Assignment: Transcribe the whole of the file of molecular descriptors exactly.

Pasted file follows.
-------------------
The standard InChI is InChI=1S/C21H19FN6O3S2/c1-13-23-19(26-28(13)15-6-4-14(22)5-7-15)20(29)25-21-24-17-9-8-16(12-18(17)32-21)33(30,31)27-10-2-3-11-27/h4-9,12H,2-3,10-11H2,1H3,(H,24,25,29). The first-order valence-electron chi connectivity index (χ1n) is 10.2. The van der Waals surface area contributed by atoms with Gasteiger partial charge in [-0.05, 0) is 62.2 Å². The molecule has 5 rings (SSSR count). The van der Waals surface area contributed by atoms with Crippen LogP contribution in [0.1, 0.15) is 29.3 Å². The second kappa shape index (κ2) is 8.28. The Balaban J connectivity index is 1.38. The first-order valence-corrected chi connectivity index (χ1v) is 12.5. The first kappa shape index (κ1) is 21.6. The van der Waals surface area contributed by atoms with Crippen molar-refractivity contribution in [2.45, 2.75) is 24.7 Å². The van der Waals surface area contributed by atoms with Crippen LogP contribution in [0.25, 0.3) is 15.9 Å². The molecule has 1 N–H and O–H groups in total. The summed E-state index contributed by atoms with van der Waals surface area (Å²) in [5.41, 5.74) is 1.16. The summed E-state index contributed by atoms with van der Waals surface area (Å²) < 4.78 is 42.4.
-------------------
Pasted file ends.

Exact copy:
The standard InChI is InChI=1S/C21H19FN6O3S2/c1-13-23-19(26-28(13)15-6-4-14(22)5-7-15)20(29)25-21-24-17-9-8-16(12-18(17)32-21)33(30,31)27-10-2-3-11-27/h4-9,12H,2-3,10-11H2,1H3,(H,24,25,29). The first-order valence-electron chi connectivity index (χ1n) is 10.2. The van der Waals surface area contributed by atoms with Gasteiger partial charge in [-0.05, 0) is 62.2 Å². The molecule has 5 rings (SSSR count). The van der Waals surface area contributed by atoms with Crippen LogP contribution in [0.1, 0.15) is 29.3 Å². The second kappa shape index (κ2) is 8.28. The Balaban J connectivity index is 1.38. The first-order valence-corrected chi connectivity index (χ1v) is 12.5. The first kappa shape index (κ1) is 21.6. The van der Waals surface area contributed by atoms with Crippen molar-refractivity contribution in [2.45, 2.75) is 24.7 Å². The van der Waals surface area contributed by atoms with Crippen LogP contribution in [0.25, 0.3) is 15.9 Å². The molecule has 1 N–H and O–H groups in total. The summed E-state index contributed by atoms with van der Waals surface area (Å²) in [5.41, 5.74) is 1.16. The summed E-state index contributed by atoms with van der Waals surface area (Å²) < 4.78 is 42.4.